Doug Russell, head of health and safety at USDAW spoke about the shop worker’s trade union campaign ‘Freedom from Fear’ because there was concern that the latest figures revealed violence and threats against shop staff were on the increase and under-reporting was becoming a challenge.
“This could be for a number of reasons – they try to report it, but they are embarrassed or do not bother because nothing happened on previous occasions, or that reporting it would result in it being viewed as their fault,” he said.
“As a union, we have interviewed 3000 shop workers and found that 57 per cent had been victims of verbal abuse, 35 per cent had received threats and four per cent had been physically assaulted.”
The biggest flash points, he said, were not LP-related, but to do with service issues such as refusing under age sales, and a new phenomena of ‘self-scan rage.’
Kevin McMenimen then gave an overview of the LP Foundation certification programme that has been in the US since 2006 and is to be introduced in the UK and Europe during 2014.
“The LP Qualification and the higher LP Certification provide industry benchmarking for when organisations are making hiring decisions. It means that they know that the job applicant is at this level to begin with. It is a commitment to elevate the profession,” he said.
Both qualifications, to be launched through ORIS Media in the UK, require more than 40-hour study and a final examination.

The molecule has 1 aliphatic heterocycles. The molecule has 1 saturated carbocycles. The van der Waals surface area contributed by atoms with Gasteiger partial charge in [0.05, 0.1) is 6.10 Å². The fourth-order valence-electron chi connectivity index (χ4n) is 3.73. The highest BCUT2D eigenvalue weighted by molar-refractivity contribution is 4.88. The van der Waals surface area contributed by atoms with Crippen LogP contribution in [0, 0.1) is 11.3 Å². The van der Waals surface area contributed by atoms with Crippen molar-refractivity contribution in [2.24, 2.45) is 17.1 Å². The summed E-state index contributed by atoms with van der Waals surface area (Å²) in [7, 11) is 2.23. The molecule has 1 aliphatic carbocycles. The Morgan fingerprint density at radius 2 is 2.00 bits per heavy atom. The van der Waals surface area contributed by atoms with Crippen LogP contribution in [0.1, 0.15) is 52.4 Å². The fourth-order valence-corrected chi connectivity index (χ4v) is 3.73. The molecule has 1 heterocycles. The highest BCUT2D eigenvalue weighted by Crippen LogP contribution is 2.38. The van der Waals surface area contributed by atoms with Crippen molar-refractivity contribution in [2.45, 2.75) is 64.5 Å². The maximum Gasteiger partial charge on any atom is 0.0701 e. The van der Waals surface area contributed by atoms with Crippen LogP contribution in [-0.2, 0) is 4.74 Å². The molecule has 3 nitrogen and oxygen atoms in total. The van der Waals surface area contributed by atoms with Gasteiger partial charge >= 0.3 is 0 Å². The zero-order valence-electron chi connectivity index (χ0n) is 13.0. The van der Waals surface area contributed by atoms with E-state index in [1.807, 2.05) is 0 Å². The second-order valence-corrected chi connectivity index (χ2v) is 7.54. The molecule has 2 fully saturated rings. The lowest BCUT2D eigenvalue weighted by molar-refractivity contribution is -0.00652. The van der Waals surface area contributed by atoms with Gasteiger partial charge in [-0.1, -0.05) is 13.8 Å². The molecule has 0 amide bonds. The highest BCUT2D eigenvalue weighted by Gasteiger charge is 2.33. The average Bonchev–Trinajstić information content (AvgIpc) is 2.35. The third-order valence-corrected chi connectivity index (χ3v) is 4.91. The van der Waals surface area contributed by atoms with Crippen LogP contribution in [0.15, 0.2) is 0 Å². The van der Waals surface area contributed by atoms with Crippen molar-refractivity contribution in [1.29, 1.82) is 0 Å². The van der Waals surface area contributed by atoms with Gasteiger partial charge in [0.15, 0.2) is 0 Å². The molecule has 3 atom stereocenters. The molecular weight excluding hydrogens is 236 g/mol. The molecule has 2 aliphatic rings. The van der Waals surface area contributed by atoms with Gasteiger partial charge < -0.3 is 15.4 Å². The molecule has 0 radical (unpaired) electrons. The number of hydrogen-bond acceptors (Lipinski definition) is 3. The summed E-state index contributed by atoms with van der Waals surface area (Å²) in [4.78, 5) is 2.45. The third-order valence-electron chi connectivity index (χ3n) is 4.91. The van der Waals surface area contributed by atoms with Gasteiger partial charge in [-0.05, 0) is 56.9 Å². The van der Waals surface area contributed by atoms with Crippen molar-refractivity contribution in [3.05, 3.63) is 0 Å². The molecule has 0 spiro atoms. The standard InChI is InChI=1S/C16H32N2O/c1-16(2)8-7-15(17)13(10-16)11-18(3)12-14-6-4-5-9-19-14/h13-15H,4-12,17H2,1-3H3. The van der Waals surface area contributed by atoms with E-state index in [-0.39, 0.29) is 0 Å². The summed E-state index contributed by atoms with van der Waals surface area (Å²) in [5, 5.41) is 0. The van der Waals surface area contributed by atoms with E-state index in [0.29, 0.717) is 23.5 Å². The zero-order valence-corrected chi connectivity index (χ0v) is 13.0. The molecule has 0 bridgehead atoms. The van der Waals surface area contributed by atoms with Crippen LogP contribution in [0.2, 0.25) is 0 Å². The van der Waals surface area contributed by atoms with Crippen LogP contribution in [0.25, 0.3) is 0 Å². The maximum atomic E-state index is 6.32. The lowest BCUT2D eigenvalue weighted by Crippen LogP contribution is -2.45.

“We are building a better candidate pool and advancing our profession – so why not lead it rather than be led,” he added.
The final presentation came from Mark Johnson, chairman of The Risk Management Group (TRMG) who gave an insight into the mind of the cyber criminal.
He said the City of London Police figures revel that 70 per cent of reported incidents were now cyber-crime related, many of which were using social media
through vulnerable hot spots including coffee shops as a result of businesses banning staff going online during working time, a policy that can make organisations more vulnerable to cyber attacks “Despite desk and laptop anti virus protection, less than five per cent of smart phones have anti malware, even though there may be more personal and transactional information on phones that double as mobile wallets,” he said.
He said modern malware was both automated and sophisticated and that the so-called ‘Deep Web’ – up top 150 billion Internet pages – is not penetrated by conventional search engines including Google or Yahoo. English language sites only represent 27 per cent of the web while Chinese language websites alone represent 24 per cent of all searches.
The afternoon sessions involved round table discussions on topics as diverse as preparedness for Glasgow 2014 – the Commonwealth Games, Supply Chain resilience, malicious ‘slip and trip’ claims and international loss prevention.
Director of ORIS Forums and managing editor of LP Magazine EU, Louise Henham said: “Silverstone has over the years seen some high-powered performances, both on and off the track, and this risk summit was certainly not short of high-octane subject matter. The day was extremely well-attended and provided some excellent networking and through-provoking presentations.”